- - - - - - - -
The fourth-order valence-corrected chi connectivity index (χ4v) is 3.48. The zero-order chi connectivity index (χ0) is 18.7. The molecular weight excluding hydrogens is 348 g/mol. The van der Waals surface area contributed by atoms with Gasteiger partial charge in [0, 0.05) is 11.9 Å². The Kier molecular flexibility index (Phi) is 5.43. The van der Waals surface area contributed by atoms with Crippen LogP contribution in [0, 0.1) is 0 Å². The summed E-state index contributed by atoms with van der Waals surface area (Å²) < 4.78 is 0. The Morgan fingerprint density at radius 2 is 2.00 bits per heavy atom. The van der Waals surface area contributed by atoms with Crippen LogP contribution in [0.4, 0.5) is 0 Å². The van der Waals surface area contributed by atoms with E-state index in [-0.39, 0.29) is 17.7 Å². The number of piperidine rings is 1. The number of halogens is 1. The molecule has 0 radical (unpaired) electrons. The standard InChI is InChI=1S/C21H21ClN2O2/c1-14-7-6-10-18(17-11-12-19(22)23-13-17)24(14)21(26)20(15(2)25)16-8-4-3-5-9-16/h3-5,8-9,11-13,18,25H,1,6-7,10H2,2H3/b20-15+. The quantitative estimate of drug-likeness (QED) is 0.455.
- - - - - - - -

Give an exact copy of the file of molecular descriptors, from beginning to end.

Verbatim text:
The fourth-order valence-corrected chi connectivity index (χ4v) is 3.48. The zero-order chi connectivity index (χ0) is 18.7. The molecular weight excluding hydrogens is 348 g/mol. The van der Waals surface area contributed by atoms with Gasteiger partial charge in [0, 0.05) is 11.9 Å². The Kier molecular flexibility index (Phi) is 5.43. The van der Waals surface area contributed by atoms with Crippen LogP contribution in [0, 0.1) is 0 Å². The summed E-state index contributed by atoms with van der Waals surface area (Å²) < 4.78 is 0. The Morgan fingerprint density at radius 2 is 2.00 bits per heavy atom. The van der Waals surface area contributed by atoms with Crippen LogP contribution in [0.4, 0.5) is 0 Å². The van der Waals surface area contributed by atoms with E-state index in [-0.39, 0.29) is 17.7 Å². The number of piperidine rings is 1. The number of halogens is 1. The molecule has 0 radical (unpaired) electrons. The standard InChI is InChI=1S/C21H21ClN2O2/c1-14-7-6-10-18(17-11-12-19(22)23-13-17)24(14)21(26)20(15(2)25)16-8-4-3-5-9-16/h3-5,8-9,11-13,18,25H,1,6-7,10H2,2H3/b20-15+. The quantitative estimate of drug-likeness (QED) is 0.455.